Author: Farirai Sinothando Sibanda
Master’s Candidate, Centre for Human Rights, University of Pretoria
It is a gross injustice that disability rights in Africa have previously not been prioritised given that 80% of persons with disabilities live in developing countries. However, this situation seems to be gaining some attention with most African states having ratified the United Nations Convention on the Rights of Persons with Disabilities (UNCRPD) with the exception of three, namely Cameroon, South Sudan and Eritrea. Following this trajectory, in 2018, the African Union (AU) member states adopted the African Disability Protocol which will enter into force after ratification by 15 AU member states. Despite its potential to enhance persons with disabilities’ enjoyment of their rights, as of March 2022, the African Disability Protocol has only been ratified by three countries namely; Mali, Kenya, and Rwanda which is disappointingly low.
The UNCRPD is a key instrument in advancing the rights of persons with disabilities, but it lacks the specificity to the African context. Due to poverty and other issues in Africa, the situation of persons with disabilities, especially women, differs radically from that in other regions. Article 6 of the UNCRPD addresses women in two general provisions by obligating states to protect them from discrimination, ensure enjoyment of their rights and empower them. However, it does not specify the actions that states must take to fulfil these obligations. Resultantly, the UNCRPD does not adequately address the unique situation of persons with disabilities in Africa.Read the rest of this entry »
Author: Davis Thuranira
Student, Kenyatta University, Kenya
The framers of the constitution provided adequate mechanisms to counter gender discrimination and foster equality among all sexes and gender in the country. As a matter of fact, several legal provisions incline to an ideology of equality that seeks to overhaul the existing societal structure which anchors discrimination and unequal treatment of women.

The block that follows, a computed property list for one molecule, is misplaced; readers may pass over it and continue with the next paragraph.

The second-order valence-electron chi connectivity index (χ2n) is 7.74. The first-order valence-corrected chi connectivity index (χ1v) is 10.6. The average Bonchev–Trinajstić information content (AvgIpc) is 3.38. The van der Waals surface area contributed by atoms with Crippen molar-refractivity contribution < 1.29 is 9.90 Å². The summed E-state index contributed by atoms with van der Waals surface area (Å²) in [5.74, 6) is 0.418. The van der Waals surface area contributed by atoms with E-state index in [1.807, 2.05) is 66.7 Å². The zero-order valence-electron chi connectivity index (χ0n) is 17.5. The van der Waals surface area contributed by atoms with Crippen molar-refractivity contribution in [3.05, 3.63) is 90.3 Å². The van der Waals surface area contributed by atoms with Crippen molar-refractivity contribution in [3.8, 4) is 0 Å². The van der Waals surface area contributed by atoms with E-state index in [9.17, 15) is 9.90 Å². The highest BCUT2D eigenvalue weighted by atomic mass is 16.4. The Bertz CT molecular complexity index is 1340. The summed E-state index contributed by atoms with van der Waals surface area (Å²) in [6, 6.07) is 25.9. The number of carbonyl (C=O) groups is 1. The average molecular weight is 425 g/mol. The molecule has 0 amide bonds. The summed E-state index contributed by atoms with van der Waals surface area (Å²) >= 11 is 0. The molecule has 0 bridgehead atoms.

Equality, non-discrimination, inclusiveness and protection of the marginalized are among the key principles featured under Article 10. The provision universally applies to all persons and demands compliance by the state, including its organs, while exercising its constitutional mandate. The state is required to invoke its authority by giving effect to the two-third gender rule. Additionally, these principles and others that support gender equality are emphasized in the constitution since such are the basis for any democratic society that the constitution envisions. The applicability of these principles is mandatory, and the courts have on several occasions emphasized that the principles are not aspirational as argued by critics but realistic, practicable and binding on everyone. In the case of Rono v Rono, the Court of Appeal authoritatively asserted that the Constitution shields women from customary succession laws that bar women from inheriting property. The Court held that both male and female children are treated equally before the law and that discriminatory rules are invalid and unconstitutional to the extent that it treats women as inferiors to men. Read the rest of this entry »
Contextualising and Advocating for Sexual Minority Rights within Kenya’s Transformative ConstitutionPosted: 27 May, 2022
Author: Laureen Mukami Nyamu
Student, Kabarak University School of Law in Nakuru, Kenya